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January 15, 2012
Peace out, Jon: Three reasons Huntsman’s quitting the race
Great for the general election. Not so great for the primaries. Jon Huntsman was long the odd man out in the 2012 election, the guy with just enough support in most polls to show up at most of the debates, but never enough to be the focus of them. While his politics found fans (particularly his early pro-science stance, which stood out from the rest of the GOP and he later flip-flopped on), he was attempting to be the un-cola in a year when every other candidate in the race was trying to prove exactly how conservative they were. Huntsman will end his campaign Monday (a day after winning an endorsement from The State, South Carolina’s largest newspaper) and will offer his support to Mitt Romney, a guy he didn’t hide his animosity towards. Here’s why:
one Huntsman never faced the kinds of controversy that faced Mitt Romney or Ron Paul did, he did face skepticism from the conservatives that he needed to impress during the season’s primaries. They skewed right; he skewed moderate.
two His most recent job was the U.S. ambassador to China, giving him three negative marks: One, he was a foreign affairs candidate in a campaign focused on the economy, he worked under Obama, and it gave some on the right xenophobic fodder.
three Perhaps the most damaging? He put all of his eggs in one basket — New Hampshire — in hopes he’d pull out a squeaker which he could build on. And his third-place showing was not enough to set that long-term momentum. source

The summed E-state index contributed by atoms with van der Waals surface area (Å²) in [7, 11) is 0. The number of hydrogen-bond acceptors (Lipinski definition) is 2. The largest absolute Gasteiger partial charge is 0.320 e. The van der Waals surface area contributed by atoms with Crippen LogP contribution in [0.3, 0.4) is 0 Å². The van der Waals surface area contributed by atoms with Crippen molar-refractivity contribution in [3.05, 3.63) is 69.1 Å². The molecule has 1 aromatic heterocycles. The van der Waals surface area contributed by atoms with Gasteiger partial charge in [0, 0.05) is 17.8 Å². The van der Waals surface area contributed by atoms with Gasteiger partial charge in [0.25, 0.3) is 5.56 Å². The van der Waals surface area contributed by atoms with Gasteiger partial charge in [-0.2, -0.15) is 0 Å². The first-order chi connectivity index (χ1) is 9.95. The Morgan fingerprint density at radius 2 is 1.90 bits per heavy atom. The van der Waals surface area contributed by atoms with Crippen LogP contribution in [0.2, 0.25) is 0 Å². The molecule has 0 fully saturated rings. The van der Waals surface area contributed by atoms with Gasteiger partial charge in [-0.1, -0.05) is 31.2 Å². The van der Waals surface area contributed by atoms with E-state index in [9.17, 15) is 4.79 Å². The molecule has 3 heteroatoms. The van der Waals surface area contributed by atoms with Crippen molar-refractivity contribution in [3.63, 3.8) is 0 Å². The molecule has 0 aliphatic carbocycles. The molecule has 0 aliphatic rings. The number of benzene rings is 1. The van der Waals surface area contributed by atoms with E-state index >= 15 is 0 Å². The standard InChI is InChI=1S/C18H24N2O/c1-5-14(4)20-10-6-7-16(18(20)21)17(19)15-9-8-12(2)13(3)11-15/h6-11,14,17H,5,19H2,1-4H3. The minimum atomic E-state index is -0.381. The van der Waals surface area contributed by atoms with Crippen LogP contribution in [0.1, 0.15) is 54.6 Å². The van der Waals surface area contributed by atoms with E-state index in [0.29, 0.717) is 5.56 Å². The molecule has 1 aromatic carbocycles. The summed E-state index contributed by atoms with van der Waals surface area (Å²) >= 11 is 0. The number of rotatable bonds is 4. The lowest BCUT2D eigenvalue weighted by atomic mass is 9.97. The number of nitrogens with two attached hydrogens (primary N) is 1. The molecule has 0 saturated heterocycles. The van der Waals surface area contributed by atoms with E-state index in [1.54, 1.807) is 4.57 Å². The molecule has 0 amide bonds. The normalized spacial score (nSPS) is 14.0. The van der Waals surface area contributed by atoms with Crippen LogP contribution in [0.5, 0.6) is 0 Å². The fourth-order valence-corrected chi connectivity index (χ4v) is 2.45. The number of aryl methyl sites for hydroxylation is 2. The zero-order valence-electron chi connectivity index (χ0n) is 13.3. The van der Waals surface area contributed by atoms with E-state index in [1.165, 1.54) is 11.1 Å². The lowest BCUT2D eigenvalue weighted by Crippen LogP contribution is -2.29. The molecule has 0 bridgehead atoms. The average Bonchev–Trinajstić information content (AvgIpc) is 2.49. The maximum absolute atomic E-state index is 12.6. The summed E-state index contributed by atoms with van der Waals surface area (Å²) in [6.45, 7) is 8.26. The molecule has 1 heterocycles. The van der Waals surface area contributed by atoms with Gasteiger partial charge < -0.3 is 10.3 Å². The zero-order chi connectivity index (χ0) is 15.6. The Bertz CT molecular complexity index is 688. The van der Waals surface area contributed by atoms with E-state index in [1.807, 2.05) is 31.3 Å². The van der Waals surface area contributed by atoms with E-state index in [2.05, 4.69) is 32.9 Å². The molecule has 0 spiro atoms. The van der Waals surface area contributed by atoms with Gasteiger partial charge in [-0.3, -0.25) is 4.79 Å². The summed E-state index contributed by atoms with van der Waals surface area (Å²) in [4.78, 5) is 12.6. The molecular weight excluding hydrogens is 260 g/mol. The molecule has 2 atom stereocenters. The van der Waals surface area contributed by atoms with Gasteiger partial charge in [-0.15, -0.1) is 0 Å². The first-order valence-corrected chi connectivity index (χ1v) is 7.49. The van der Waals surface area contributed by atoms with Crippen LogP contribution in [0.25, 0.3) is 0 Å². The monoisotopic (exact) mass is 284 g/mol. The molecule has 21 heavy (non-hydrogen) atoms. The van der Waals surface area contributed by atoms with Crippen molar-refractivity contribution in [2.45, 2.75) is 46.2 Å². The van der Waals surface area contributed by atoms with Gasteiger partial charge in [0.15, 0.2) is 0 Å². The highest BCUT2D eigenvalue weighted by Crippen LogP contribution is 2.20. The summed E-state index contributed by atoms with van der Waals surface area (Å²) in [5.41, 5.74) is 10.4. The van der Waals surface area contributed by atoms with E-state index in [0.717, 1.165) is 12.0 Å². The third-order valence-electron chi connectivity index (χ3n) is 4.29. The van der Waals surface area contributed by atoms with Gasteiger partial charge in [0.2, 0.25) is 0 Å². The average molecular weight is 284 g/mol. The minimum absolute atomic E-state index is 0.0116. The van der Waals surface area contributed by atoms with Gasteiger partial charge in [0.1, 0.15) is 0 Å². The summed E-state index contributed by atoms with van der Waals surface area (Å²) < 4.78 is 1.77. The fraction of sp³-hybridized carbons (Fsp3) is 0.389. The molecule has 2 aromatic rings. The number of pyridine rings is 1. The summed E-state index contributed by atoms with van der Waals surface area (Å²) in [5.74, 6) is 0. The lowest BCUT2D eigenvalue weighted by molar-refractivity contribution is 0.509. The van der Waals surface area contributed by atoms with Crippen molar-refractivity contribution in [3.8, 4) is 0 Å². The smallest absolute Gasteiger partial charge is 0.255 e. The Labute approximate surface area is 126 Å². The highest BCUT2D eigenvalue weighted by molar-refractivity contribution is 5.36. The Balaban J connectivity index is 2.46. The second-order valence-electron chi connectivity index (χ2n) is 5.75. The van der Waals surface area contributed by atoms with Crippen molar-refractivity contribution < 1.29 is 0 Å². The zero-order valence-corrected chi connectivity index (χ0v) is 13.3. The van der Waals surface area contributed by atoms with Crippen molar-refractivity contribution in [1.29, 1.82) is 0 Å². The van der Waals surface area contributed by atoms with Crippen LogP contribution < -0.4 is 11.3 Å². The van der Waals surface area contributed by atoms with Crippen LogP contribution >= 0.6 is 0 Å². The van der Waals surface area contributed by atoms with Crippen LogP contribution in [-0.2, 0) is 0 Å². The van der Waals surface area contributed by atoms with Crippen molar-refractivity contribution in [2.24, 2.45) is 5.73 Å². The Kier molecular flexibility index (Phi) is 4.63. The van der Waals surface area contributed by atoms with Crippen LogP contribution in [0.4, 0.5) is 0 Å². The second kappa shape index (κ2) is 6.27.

(photo by Gage Skidmore)
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Great for the general election. Not so great for the primaries. Jon Huntsman was long the odd man out in the 2012 election, the guy with just enough support in most polls to show up at most of the debates, but never enough to be the focus of them. While his politics found fans (particularly his early pro-science stance, which stood out from the rest of the GOP and he later flip-flopped on), he was attempting to be the un-cola in a year when every other candidate in the race was trying to prove exactly how conservative they were. Huntsman will end his campaign Monday (a day after winning an endorsement from The State, South Carolina’s largest newspaper) and will offer his support to Mitt Romney, a guy he didn’t hide his animosity towards. Here’s why:

  • one Huntsman never faced the kinds of controversy that faced Mitt Romney or Ron Paul did, he did face skepticism from the conservatives that he needed to impress during the season’s primaries. They skewed right; he skewed moderate.
  • two His most recent job was the U.S. ambassador to China, giving him three negative marks: One, he was a foreign affairs candidate in a campaign focused on the economy, he worked under Obama, and it gave some on the right xenophobic fodder.
  • three Perhaps the most damaging? He put all of his eggs in one basket — New Hampshire — in hopes he’d pull out a squeaker which he could build on. And his third-place showing was not enough to set that long-term momentum. source

(photo by Gage Skidmore)

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23:26 // 2 years ago
January 10, 2012
21:06 // 2 years ago
January 8, 2012
Huntsman wants to bring term limits to Congress, to help end the never-ending cycle of politicians becoming lobbyists. This should be something everyone on this stage should support. Rick Perry goes further: He suggests cutting salaries and making members of Congress have day jobs — with Congress being a part-time deal. Which sounds a bit like pandering.

Huntsman wants to bring term limits to Congress, to help end the never-ending cycle of politicians becoming lobbyists. This should be something everyone on this stage should support. Rick Perry goes further: He suggests cutting salaries and making members of Congress have day jobs — with Congress being a part-time deal. Which sounds a bit like pandering.